“I want a perspective and deeper understanding of the system.”
“I hope to learn more about the plight of immigration to this country.”
After the orientation, the group boarded a pair of white buses. At the first stop at the Immigration Court, Cynthia Aziz, an immigration attorney, described challenges facing immigrants in the Charlotte area. Until 8 or 9 years ago, she had to travel to Atlanta for her clients’ hearings on immigration cases. Today, the four immigration judges in Charlotte appointed by the U.S. attorney general hear nearly 8,000 cases a year. According to Aziz, the Charlotte court has earned a reputation as one of the toughest in which to win an asylum case. It’s one of the courts with the highest rate of deportation orders. The Transactional Records Access Clearinghouse (TRAC) estimates that the Charlotte Immigration Court will hit a 10-year high with almost 5,000 deportations in 2018. Through May, 293 deportees were children.
To be granted asylum in the United States, immigrants must prove that they fear persecution based on race, religion, nationality or politics. Unlike criminal courts, there is no right to government-paid counsel because immigration court cases are civil proceedings. Yet, the chances to obtain asylum rely heavily on the ability to afford a lawyer which typically costs $5,000 or more. Furthermore, said Aziz, the process is intimidating for most immigrants because they are unfamiliar with the American legal system.
“The pilgrimage also reminded me not to be silent, to heed the chorus of the freedom song, ‘We won’t be silent anymore.’”
The group followed the route many undocumented immigrants in North Carolina must follow after being detained. They are transported from immigration court in Charlotte to Stewart Detention Center in Lumpkin, Georgia. We met with persons involved in the sanctuary movement and with CBF leaders who were on the southern border during the child separation humanitarian crisis and are now advocating for immigration reform. In Lumpkin, we joined other faith leaders to form a “prayer chain” around the detention center to call for justice and to denounce shameful immigration policies that criminalize children and families seeking safety.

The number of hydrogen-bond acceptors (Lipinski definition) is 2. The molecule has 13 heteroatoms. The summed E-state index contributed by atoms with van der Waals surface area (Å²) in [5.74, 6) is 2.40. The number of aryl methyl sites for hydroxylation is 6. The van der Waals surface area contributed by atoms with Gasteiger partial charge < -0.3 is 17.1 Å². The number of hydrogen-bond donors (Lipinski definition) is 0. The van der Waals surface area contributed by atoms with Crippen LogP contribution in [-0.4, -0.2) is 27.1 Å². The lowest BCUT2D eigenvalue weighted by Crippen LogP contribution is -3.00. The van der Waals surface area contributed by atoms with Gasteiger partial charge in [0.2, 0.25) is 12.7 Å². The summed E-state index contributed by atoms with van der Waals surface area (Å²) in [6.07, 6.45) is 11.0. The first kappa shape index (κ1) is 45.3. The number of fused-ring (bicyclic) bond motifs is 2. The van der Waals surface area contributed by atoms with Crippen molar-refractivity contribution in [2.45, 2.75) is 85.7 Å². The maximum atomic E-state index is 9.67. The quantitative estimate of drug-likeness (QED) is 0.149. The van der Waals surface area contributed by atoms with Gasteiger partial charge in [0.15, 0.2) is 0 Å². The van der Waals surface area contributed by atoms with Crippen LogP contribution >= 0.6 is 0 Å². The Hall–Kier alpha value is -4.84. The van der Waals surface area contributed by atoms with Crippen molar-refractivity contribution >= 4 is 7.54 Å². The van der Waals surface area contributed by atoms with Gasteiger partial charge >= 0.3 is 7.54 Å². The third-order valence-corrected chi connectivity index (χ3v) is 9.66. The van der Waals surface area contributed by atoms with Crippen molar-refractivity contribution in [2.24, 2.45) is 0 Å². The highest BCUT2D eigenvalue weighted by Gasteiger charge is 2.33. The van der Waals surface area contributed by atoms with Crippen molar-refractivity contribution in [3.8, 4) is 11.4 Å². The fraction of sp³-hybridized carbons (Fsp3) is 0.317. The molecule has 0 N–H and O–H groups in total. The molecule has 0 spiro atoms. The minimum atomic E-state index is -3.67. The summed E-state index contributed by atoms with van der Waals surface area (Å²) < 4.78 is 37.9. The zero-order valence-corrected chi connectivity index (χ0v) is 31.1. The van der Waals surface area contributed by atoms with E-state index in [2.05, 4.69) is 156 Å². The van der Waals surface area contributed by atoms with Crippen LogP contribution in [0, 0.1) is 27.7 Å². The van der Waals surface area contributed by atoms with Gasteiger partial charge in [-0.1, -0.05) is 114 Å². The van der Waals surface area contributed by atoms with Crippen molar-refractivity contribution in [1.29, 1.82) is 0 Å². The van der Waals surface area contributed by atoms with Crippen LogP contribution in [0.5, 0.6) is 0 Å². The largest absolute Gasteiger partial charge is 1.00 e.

The pilgrimage travelers talked with Amilcar Valencia, the sole employee of El Refugio, a ministry of hospitality – the only one of its kind – in Lumpkin. Valencia meets regularly with immigrant detainees and coordinates visits with the men who call Stewart their temporary home. The group also listened to advocates for immigration justice who are working with and for immigrants every day.
As the group continued on the journey, we entered into a time of liturgical worship. Someone would read or tell what they knew about the upcoming stop, which was often followed by questions and answers. There were also moments of pacing as if to take in our surroundings, followed by a group prayer, singing and then silence again to take it all in.
Somebody’s hurting my brother and it’s gone on
far too long
and we won’t be silent anymore!
Somebody’s hurting my sister and it’s gone on
far too long
and we won’t be silent anymore!
Somebody’s deporting our neighbors and it’s gone on
far too long
and we won’t be silent anymore!
Somebody’s separating children and it’s gone on
far too long
and we won’t be silent anymore!
At each of the stops on the pilgrimage, participant Jane Offill left behind one of the cross relics she had purchased on a trip to Latin America. She wanted them to be tangible reminders that the immigrants are not forgotten and that someone is praying for them.